Tim Lince

The African Intellectual Property Organisation (OAPI) has suspended two IP attorneys in Cameroon, and in turn prohibited parties from using their law firm for any IP services in proceedings before it, in what one of the lawyers contends to be a continuation of a bitter battle between the organisation and a group of agents who claim that its accession to the Madrid Protocol was implemented illegally.

OAPI confirmed on its website that, as of January 21, two IP attorneys at Yaoundé-based firm Cabinet ISIS, founding partners and IP attorneys Christian Dudieu Djomga and Judith Samantha Tchimmoe Fezeu, had been temporarily suspended from being representatives before the organisation (a requirement to conduct IP services across its 17 member states). Furthermore, the OAPI stated that “interested parties are prohibited from making any representation service” at the firm, a move that severely restricts the work that the eight staff at the IP firm can conduct. Following further enquiries, Maurice Batanga, OAPI’s director of legal affairs and cooperation, stated that the reason for the suspension of the firm was due to its “violation of rules” and “a lot of other disciplinary mistakes”, adding: “The partners of this firm have been in litigation for many years. OAPI helped them to avoid suspension or the revocation of the approval granted to them, but they refused all arrangements.”

This latest suspension of IP attorneys by OAPI closely mirrors last year’s dismissal of IP lawyer Constantin Ondoa, who was fired from his firm following alleged pressure from OAPI executives. Ondoa was a spokesperson for a group, the Collectif des Conseils en propriété industrielle (Collective of Industrial Property Counsel), who were, at the time, in a very public war of words with OAPI over the organisation’s recent accession to the Madrid Protocol - a move that the Collective claims was implemented illegally and should be reversed. Batanga confirmed at that time that OAPI would suspend any firm “where there are members of the campaign against accession to the Madrid Protocol”. But this month’s suspensions are not related to this dispute, Batanga claims: “Both suspended agents said they were not against the accession of OAPI to this treaty and no provisional action had been taken against them.” However, he warned: “If it happens that they are behind the Collective to go on fighting against the accession of OAPI to the Madrid Protocol, the suspension will be definitive.”

But one of the suspended attorneys, Christian Dudieu Djomga, dismisses this assertion. Talking to World Trademark Review, he explains the ‘official reason’ given by OAPI for the suspensions was due to the number of offices owned by Cabinet ISIS, explaining: “Their disciplinary record is that we have two offices in Yaoundé. There are other law firms which have more than one office in Yaoundé, but they have never been disturbed.” However, he is convinced the real reason for the suspension was because the two “are supposed to be the leaders of the group who set up the campaign against accession to the Madrid Protocol”. He says he was “not surprised” to receive a suspension because “a few months ago, Mr Batanga invited us into his office to tell us that if we don’t withdraw our letter about the illegality of OAPI joining Madrid, we will be suspended”.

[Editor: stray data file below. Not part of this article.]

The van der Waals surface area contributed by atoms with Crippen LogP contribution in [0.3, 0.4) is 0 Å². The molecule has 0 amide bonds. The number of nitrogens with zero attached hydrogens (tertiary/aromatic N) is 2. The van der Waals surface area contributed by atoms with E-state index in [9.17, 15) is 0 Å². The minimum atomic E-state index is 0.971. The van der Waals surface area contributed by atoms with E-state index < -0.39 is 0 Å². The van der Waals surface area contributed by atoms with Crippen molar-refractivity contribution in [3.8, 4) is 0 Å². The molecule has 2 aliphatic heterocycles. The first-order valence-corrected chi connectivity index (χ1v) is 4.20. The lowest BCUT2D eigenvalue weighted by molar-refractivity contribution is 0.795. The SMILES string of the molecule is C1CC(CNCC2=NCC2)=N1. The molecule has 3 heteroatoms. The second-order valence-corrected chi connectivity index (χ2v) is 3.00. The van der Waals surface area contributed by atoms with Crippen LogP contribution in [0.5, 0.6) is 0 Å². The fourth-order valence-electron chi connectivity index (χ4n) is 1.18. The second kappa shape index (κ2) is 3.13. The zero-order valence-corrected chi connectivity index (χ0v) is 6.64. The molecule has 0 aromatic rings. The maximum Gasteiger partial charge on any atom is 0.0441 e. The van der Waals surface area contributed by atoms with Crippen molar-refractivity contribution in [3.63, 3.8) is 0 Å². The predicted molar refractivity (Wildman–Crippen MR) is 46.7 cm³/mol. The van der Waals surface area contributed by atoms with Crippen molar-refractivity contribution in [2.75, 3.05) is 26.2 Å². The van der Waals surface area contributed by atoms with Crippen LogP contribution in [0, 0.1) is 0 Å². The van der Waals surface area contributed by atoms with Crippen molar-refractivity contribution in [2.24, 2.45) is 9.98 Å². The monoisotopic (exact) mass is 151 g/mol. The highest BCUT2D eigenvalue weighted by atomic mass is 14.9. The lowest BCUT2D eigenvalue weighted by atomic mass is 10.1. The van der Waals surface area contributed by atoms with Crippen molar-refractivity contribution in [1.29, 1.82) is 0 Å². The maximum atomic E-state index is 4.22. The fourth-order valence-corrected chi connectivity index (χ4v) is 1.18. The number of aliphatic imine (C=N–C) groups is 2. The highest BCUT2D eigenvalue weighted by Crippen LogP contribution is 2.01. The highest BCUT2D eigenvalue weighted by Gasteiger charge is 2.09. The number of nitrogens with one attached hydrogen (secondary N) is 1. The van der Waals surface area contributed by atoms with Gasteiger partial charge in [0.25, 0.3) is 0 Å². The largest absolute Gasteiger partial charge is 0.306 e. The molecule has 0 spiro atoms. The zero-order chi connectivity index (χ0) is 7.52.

Djomba, who says he is still able to practice as a corporate lawyer (but not an IP lawyer), claims that this latest development is proof that OAPI’s director general, Paulin Edou Edou, is “continuing to harass agents linked to the Collective”. Expanding on this alleged targeting of the Collective, he added: “Mr Edou Edou Paulin has said that he can behave as he wants and suspend anyone he wants because nothing can happen to them as OAPI is an international organisation that is protected by United Nations regulations (so no local or international court can challenge him). That is how Africa is - dictators are everywhere. Someone cannot argue against a violation of law because ‘King’ Edou Edou Paulin will sack them. It is a real shame for Africa and OAPI because freedom of expression and opinion is recognised by national and international laws.”

Whatever the true reason for the suspension, eight months on, it is clear the tension between OAPI and the group of agents who are against the organisation’s accession to the Madrid Protocol remains. The schism is based on legal nuances that suggest that a mediating force should decide whether the Madrid Protocol was implemented in OAPI legally or not (a role that Madrid administrator WIPO has refused). Without such a move, it seems that one side may ultimately come out victorious - with Djomba confirming that “the other members of the Collective have abandoned us because they are afraid of Mr Edou Edou”. If true, and fear has prevailed over reasoned debate, then the legal uncertainties still remain - and that is bad for the entire international trademark community.


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